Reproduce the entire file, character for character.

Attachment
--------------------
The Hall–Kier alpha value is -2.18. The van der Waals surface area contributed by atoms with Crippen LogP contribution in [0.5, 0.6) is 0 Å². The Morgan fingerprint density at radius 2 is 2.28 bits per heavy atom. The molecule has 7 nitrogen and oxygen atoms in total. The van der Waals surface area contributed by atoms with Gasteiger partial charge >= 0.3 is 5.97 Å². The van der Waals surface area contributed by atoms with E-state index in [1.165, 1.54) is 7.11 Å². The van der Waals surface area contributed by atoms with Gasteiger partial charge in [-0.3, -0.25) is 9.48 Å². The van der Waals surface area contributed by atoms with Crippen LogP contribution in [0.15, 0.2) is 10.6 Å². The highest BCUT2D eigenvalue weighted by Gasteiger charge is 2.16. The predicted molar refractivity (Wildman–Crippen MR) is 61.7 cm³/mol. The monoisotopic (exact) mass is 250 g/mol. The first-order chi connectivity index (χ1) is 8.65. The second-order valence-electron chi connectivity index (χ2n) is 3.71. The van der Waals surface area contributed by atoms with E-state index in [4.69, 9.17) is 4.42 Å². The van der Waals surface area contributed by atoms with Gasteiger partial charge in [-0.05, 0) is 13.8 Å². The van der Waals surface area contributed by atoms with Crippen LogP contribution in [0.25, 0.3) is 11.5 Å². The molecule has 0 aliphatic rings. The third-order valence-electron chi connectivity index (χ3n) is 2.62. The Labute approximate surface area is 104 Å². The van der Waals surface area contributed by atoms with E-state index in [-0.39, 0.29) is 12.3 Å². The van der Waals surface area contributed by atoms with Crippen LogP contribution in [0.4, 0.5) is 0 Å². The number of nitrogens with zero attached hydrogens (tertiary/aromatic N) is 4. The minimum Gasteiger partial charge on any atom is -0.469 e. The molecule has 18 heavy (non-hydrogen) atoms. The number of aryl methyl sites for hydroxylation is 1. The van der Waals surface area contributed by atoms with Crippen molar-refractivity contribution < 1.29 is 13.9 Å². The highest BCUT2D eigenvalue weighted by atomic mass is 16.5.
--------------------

The Hall–Kier alpha value is -2.18. The van der Waals surface area contributed by atoms with Crippen LogP contribution in [0.5, 0.6) is 0 Å². The Morgan fingerprint density at radius 2 is 2.28 bits per heavy atom. The molecule has 7 nitrogen and oxygen atoms in total. The van der Waals surface area contributed by atoms with Gasteiger partial charge >= 0.3 is 5.97 Å². The van der Waals surface area contributed by atoms with E-state index in [1.165, 1.54) is 7.11 Å². The van der Waals surface area contributed by atoms with Gasteiger partial charge in [-0.3, -0.25) is 9.48 Å². The van der Waals surface area contributed by atoms with Crippen LogP contribution in [0.15, 0.2) is 10.6 Å². The highest BCUT2D eigenvalue weighted by Gasteiger charge is 2.16. The predicted molar refractivity (Wildman–Crippen MR) is 61.7 cm³/mol. The monoisotopic (exact) mass is 250 g/mol. The first-order chi connectivity index (χ1) is 8.65. The second-order valence-electron chi connectivity index (χ2n) is 3.71. The van der Waals surface area contributed by atoms with E-state index in [4.69, 9.17) is 4.42 Å². The van der Waals surface area contributed by atoms with Gasteiger partial charge in [-0.05, 0) is 13.8 Å². The van der Waals surface area contributed by atoms with Crippen LogP contribution in [0.25, 0.3) is 11.5 Å². The molecule has 0 aliphatic rings. The third-order valence-electron chi connectivity index (χ3n) is 2.62. The Labute approximate surface area is 104 Å². The van der Waals surface area contributed by atoms with E-state index in [-0.39, 0.29) is 12.3 Å². The van der Waals surface area contributed by atoms with Crippen LogP contribution in [0.4, 0.5) is 0 Å². The number of nitrogens with zero attached hydrogens (tertiary/aromatic N) is 4. The minimum Gasteiger partial charge on any atom is -0.469 e. The molecule has 18 heavy (non-hydrogen) atoms. The number of aryl methyl sites for hydroxylation is 1. The van der Waals surface area contributed by atoms with Crippen molar-refractivity contribution < 1.29 is 13.9 Å². The highest BCUT2D eigenvalue weighted by atomic mass is 16.5.